Upload the installer to the local storage of the Proxmox node where you will create the VMs (just in case you have multiple nodes).
Create the VMs
From the Proxmox VE Web interface, right-click in the node and select create VM. Name the VM according to the table above starting with the okd4-bootstrap.
Select the Fedora Core OS image we uploaded earlier.
Leave the system tab with default values. Proxmox VE has already pre-selected the optimum setting for the selected Guest OS type. Set the size of the disk according to the table above.
Select 4 cores in the CPU tab as per the table above. Leave the rest of the setting unchanged by default, unless you know what you are doing.
Set the Memory to 16GB (16384 Mib).
If you followed the above instructions correctly, you should see the following values in the confirmation screen. Then just click finish.
After the VM is created. Proxmox will generate a MAC Address for the virtual network interface card. Take note of the MAC Address. Create a table similar to the above, but with the MAC Addresses column. You will need this later.
Repeat the above procedure for the rest of the VMs. Take note that the last VM in the table, okd4-services, is a CentOS 8 VM. You need to download the CentOS 8 installer ISO and upload it to Proxmox local storage. The latest CentOS 8 release can be downloaded here: http://isoredirect.centos.org/centos/8/isos/x86_64.
Download the one that ends with dvd1.iso.
Upload this file to the local storage of Proxmox VE and create the okd4-services VM as per the above procedure. Take note that this VM only has 4GB of RAM. Not 16GB.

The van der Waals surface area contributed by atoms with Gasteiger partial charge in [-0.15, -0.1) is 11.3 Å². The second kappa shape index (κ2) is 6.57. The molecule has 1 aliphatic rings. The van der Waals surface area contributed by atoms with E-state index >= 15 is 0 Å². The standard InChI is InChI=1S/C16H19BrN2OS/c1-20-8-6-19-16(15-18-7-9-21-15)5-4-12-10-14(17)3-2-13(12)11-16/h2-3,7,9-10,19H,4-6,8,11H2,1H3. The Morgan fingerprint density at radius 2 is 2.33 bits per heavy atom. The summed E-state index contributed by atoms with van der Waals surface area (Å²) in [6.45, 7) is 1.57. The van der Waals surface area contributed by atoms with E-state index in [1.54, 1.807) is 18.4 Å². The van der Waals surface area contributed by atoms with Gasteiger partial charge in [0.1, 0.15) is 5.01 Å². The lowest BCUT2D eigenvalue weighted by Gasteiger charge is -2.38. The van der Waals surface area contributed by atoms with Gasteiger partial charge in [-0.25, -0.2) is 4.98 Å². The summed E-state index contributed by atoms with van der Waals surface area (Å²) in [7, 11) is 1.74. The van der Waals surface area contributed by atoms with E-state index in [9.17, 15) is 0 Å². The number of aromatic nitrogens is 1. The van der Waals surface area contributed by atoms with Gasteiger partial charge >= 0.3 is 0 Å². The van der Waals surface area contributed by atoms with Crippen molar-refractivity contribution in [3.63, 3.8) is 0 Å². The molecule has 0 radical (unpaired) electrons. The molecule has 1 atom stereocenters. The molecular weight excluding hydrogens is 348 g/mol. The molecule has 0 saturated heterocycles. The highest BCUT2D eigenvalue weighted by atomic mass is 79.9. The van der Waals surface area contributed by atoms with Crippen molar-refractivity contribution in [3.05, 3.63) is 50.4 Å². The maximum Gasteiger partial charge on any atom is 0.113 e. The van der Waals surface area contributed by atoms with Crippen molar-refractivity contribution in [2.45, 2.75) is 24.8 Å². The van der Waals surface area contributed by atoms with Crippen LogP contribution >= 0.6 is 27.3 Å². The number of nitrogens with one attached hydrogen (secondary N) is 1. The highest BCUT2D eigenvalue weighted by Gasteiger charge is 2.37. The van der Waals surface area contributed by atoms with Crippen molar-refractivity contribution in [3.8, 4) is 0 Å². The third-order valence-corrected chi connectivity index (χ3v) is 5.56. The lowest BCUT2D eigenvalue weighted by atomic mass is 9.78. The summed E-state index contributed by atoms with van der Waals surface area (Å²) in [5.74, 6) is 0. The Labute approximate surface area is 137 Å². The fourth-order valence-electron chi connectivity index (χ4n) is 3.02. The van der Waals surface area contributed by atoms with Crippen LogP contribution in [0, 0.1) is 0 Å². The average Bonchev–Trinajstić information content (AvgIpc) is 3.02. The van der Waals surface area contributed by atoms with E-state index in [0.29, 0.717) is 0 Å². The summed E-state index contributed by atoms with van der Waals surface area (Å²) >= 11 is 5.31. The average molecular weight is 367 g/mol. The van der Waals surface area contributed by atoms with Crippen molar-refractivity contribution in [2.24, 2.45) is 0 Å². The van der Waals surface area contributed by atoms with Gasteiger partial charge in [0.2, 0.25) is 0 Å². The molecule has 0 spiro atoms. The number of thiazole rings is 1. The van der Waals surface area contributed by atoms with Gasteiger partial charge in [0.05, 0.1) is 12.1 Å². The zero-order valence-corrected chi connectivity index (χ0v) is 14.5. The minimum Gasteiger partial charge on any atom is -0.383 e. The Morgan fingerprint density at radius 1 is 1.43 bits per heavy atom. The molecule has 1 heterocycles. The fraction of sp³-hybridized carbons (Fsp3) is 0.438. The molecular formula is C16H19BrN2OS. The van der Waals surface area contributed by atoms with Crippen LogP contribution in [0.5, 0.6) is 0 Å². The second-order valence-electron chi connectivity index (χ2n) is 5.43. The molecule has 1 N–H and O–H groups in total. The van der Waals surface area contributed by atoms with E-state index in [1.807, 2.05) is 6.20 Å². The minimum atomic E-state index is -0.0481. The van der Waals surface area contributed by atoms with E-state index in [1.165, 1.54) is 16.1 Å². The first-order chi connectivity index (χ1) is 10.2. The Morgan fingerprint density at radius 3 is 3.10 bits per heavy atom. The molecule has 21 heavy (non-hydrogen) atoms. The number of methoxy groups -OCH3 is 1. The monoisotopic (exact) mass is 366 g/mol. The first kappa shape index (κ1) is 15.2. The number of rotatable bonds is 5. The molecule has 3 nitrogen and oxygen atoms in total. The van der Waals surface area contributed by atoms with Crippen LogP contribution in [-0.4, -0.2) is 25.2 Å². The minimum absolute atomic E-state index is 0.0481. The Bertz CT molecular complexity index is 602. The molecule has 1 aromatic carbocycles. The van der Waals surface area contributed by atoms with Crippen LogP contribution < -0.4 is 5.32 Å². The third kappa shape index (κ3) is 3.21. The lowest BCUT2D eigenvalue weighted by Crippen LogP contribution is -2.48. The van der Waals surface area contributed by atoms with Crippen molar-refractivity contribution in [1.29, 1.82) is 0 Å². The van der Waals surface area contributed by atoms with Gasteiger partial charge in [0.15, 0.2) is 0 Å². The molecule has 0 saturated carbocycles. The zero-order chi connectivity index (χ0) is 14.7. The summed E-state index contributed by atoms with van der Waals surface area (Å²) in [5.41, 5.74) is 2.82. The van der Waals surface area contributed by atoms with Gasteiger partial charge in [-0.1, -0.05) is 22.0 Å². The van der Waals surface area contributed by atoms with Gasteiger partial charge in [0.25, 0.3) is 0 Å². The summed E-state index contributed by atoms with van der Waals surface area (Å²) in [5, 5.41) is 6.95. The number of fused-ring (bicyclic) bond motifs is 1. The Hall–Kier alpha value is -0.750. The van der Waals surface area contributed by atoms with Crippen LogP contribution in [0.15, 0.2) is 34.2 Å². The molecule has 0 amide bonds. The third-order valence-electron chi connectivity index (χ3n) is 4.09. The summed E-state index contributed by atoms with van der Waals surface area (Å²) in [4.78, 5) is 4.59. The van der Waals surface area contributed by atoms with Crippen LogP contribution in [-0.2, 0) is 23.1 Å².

You should have the following list of VMs at the end.
DHCP Address Reservation
Using the list of MAC Addresses of the VMs created earlier, we need to assign IP addresses to these MAC Addresses through DHCP Address reservation. Depending on the router, the process may be slightly different.
For my case, I have an ASUS Router and this is how the Address reservation looks like. Just a table of MAC addresses and their pre-assigned IP address.
When the VMs are started, they will get these IP Addresses via DHCP.
If you do not have a physical router or don't want to use your home router, you can run a PfSense router on a VM and configure the above VMs to be behind this router. Then you need to configure the same DHCP address reservation configuration. We will also need to revisit this router configuration after setting up a DNS server.
The okd4-services VM will run several things required to install and run Openshift/OKD.
- DNS Server - If you do not have an external/Raspberry Pi DNS server
- HA Proxy - Load Balancer
- Apache Web Server (httpd) - to host the OS images and ignition files during PXE booting. This service can be stopped after the installation.
- NFS server - to be used as Persistent Volume by Openshift Image Registry
Start the okd4-services VM. Navigate to console.
In the Installation Destination option, select custom, then done.
Delete the /home partition and leave the desired capacity for / empty.